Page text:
Super Tuesday Cheat Sheet

Admit it: You thought Super Tuesday meant a nickel off gas at the local Shell station and you're too hung over from your Super Bowl party to focus on politics anyway.

You're in luck: ABC's political unit is here to help with this Super Tuesday cheat sheet.

First, an important note: In many states, Republicans give delegates to the winner of the statewide popular vote, while Democrats split the delegates proportionally, typically through a combination of congressional district votes and statewide tallies. That's the main reason that while the GOP could easily have a presumptive nominee by Wednesday morning, the Democrats almost certainly won't.

Now, the top five states to watch:

1. California. The nation's most populous state also sends the most delegates to both parties' conventions. California is a nation unto itself, with broad racial and ethnic diversity, and this is the one state that could provide the biggest boost of momentum moving forward.

On the Democratic side, Illinois Sen. Barack Obama has been surging in polls despite the wide lead New York Sen. Hillary Clinton has long held. The Golden State will test the depth of Clinton's support among Latino voters, and both candidates' appeal to independents, who can vote in the Democratic primary but not the Republican one. It could also give an indication of the value of the Kennedy name in backing Obama; California first lady Maria Shriver joined cousin Caroline and uncle Ted in supporting Obama, and plenty of Kennedys have been working the state hard.

Among the Republicans, this is one of the few states that awards delegates based on congressional districts. Knowing that he can't afford a wipeout in the biggest state to vote, former Massachusetts Gov. Mitt Romney has made California a late priority, and he hopes the Republican-only makeup of the primary electorate will give him a boost over Arizona Sen. John McCain. The latest polls show conflicting results, leaving the state up for grabs.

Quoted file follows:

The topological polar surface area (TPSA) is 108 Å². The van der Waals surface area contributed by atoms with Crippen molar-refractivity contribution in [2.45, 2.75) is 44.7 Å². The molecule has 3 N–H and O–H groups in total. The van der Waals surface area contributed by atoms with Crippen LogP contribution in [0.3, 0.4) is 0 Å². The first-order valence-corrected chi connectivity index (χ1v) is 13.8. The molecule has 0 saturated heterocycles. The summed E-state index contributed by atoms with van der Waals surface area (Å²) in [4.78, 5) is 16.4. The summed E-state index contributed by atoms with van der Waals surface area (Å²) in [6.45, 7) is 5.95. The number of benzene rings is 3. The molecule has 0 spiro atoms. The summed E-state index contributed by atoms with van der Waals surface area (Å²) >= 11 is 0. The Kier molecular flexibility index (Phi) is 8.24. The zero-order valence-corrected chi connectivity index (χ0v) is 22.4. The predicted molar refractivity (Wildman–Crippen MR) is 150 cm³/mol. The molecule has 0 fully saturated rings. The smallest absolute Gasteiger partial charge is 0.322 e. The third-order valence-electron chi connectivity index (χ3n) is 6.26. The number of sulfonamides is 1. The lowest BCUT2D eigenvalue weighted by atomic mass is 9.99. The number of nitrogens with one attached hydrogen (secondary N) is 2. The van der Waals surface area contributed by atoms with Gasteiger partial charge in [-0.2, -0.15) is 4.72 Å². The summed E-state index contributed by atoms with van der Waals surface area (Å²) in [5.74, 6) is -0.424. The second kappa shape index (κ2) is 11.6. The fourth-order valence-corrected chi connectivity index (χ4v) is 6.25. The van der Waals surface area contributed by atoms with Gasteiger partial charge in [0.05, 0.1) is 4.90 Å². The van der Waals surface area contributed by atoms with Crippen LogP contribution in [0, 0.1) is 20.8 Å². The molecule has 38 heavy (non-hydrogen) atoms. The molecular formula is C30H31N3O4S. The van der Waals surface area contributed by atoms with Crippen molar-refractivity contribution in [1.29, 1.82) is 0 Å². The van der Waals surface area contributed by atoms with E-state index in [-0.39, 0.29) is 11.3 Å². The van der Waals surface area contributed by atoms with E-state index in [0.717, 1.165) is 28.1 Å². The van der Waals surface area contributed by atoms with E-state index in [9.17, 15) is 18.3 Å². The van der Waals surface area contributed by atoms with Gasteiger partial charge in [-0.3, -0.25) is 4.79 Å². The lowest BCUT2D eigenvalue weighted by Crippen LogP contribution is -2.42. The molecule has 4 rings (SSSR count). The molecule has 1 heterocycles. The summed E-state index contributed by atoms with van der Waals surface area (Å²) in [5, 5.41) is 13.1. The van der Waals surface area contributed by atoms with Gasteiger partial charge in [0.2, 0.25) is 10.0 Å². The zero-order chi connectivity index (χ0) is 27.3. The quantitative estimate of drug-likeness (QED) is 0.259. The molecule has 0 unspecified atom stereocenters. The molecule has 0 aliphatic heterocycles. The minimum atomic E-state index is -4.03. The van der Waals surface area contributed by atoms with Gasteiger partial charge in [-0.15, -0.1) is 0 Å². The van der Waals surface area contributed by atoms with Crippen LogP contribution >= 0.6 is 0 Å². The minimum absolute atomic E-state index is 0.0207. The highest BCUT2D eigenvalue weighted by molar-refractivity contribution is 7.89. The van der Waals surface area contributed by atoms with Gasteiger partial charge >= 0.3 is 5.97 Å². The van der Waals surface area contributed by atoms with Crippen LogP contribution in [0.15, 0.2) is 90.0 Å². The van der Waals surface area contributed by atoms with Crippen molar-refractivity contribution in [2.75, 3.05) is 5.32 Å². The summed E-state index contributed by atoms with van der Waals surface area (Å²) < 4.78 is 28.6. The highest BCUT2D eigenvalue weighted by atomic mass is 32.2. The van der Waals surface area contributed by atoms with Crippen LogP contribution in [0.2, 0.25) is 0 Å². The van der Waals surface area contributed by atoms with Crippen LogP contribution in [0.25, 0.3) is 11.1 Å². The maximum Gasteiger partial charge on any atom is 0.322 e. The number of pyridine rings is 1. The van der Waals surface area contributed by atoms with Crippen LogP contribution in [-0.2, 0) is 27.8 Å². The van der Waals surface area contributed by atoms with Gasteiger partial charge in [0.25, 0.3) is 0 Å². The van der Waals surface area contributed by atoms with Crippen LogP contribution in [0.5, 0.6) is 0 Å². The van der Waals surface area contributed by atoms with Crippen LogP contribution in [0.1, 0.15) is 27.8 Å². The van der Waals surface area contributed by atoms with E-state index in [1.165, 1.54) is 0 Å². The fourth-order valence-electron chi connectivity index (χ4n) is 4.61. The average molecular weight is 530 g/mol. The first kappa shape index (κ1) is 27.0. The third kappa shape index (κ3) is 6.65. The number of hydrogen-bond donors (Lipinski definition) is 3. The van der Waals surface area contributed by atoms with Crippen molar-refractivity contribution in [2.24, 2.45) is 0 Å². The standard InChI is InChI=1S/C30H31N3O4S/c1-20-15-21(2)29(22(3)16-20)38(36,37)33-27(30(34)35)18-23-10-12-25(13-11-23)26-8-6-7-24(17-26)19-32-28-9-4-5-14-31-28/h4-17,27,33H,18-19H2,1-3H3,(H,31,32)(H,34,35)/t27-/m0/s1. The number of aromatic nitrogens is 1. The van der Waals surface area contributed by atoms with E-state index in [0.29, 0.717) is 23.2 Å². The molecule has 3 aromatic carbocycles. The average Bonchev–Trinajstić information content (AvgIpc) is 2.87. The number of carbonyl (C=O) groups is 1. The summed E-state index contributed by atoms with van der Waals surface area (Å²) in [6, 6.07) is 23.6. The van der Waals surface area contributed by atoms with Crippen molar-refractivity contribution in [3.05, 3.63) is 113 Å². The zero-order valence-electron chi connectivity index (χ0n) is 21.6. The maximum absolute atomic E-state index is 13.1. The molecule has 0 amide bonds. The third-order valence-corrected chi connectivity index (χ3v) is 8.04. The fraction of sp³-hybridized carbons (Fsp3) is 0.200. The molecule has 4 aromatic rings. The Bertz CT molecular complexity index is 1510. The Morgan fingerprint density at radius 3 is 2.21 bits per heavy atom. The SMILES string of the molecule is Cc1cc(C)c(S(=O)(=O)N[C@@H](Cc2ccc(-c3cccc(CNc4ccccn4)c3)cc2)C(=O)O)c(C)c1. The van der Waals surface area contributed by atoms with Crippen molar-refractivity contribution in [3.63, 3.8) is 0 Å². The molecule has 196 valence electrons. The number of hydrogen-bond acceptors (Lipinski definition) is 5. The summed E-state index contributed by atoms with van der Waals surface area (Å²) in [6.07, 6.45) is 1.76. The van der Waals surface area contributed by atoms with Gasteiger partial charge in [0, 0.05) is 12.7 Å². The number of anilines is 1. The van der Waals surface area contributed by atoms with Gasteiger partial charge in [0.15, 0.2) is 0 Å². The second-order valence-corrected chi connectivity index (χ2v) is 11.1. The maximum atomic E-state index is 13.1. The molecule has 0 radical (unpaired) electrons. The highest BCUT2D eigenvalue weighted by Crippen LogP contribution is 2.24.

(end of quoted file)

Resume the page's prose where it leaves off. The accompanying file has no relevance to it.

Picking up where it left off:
Democratic primary — open (independents can vote)

Polls open: 10 a.m. ET;

Polls close: 11 p.m. ET

370 delegates at stake, awarded proportionally

Republican primary — closed (independents cannot vote)

Polls open: 10 a.m. ET;

Polls close: 11 p.m. ET;

170 delegates at stake, awarded via congressional district and winner take all

2. Missouri. The classic bellwether state is wide open on both sides, with key elected leaders supporting all four major candidates. Big coastal states are voting Tuesday, but this is the big prize of the Midwest.

For the Democrats, the state is a test of Obama's red-state appeal. Sen. Claire McCaskill has been outspoken in voicing concerns that Clinton would hurt other Democratic candidates this fall, and Obama is hoping his appeal to independents and Republicans gives him an edge over Clinton despite some of her structural advantages, through labor unions and the help of former House Minority Leader Dick Gephardt.

On the Republican side, McCain is banking on a big turnout from independents, and for former Arkansas Gov. Mike Huckabee to siphon votes from Romney among social conservatives. Romney boasts of the endorsements of Gov. Matt Blunt and former Sen. Jim Talent, who is working the state hard for Romney.

Democratic primary — open

Polls open: 7 a.m. ET;

Polls close: 8 p.m. ET;

72 delegates at stake, proportional

Republican primary — open

Polls open: 7 a.m. ET;

Polls close: 8 p.m. ET;

58 delegates at stake, winner take all

  • 1
  • |
  • 2
  • |
  • 3
Join the Discussion
blog comments powered by Disqus
You Might Also Like...